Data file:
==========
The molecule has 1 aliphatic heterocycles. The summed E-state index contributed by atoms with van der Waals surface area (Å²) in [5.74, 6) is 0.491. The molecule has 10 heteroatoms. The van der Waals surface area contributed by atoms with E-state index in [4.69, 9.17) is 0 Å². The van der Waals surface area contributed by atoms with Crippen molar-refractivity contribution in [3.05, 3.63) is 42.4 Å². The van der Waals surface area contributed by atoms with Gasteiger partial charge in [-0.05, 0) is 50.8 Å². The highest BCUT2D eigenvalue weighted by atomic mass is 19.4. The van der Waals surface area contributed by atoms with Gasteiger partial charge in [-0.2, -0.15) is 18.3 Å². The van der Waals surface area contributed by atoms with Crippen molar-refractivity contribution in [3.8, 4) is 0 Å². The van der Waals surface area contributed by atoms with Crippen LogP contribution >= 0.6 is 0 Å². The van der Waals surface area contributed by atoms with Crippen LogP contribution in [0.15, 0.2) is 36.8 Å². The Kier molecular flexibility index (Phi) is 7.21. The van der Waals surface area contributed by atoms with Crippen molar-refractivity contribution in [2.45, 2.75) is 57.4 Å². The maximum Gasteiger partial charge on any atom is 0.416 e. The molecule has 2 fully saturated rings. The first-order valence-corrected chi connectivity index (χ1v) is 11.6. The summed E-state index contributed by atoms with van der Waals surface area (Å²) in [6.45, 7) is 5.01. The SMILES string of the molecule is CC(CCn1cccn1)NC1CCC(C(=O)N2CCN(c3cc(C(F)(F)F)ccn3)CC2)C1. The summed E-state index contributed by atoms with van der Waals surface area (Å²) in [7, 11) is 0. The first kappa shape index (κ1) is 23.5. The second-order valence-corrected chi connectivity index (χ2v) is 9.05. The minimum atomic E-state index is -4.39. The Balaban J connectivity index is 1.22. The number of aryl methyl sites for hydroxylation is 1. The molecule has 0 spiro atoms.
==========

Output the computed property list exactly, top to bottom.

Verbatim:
The molecule has 1 aliphatic heterocycles. The summed E-state index contributed by atoms with van der Waals surface area (Å²) in [5.74, 6) is 0.491. The molecule has 10 heteroatoms. The van der Waals surface area contributed by atoms with E-state index in [4.69, 9.17) is 0 Å². The van der Waals surface area contributed by atoms with Crippen molar-refractivity contribution in [3.05, 3.63) is 42.4 Å². The van der Waals surface area contributed by atoms with Gasteiger partial charge in [-0.05, 0) is 50.8 Å². The highest BCUT2D eigenvalue weighted by atomic mass is 19.4. The van der Waals surface area contributed by atoms with Gasteiger partial charge in [-0.2, -0.15) is 18.3 Å². The van der Waals surface area contributed by atoms with Crippen molar-refractivity contribution in [3.8, 4) is 0 Å². The van der Waals surface area contributed by atoms with Crippen LogP contribution >= 0.6 is 0 Å². The van der Waals surface area contributed by atoms with Crippen LogP contribution in [0.15, 0.2) is 36.8 Å². The Kier molecular flexibility index (Phi) is 7.21. The van der Waals surface area contributed by atoms with Crippen molar-refractivity contribution in [2.45, 2.75) is 57.4 Å². The maximum Gasteiger partial charge on any atom is 0.416 e. The molecule has 2 fully saturated rings. The first-order valence-corrected chi connectivity index (χ1v) is 11.6. The summed E-state index contributed by atoms with van der Waals surface area (Å²) in [6.45, 7) is 5.01. The SMILES string of the molecule is CC(CCn1cccn1)NC1CCC(C(=O)N2CCN(c3cc(C(F)(F)F)ccn3)CC2)C1. The summed E-state index contributed by atoms with van der Waals surface area (Å²) in [7, 11) is 0. The first kappa shape index (κ1) is 23.5. The second-order valence-corrected chi connectivity index (χ2v) is 9.05. The minimum atomic E-state index is -4.39. The Balaban J connectivity index is 1.22. The number of aryl methyl sites for hydroxylation is 1. The molecule has 0 spiro atoms.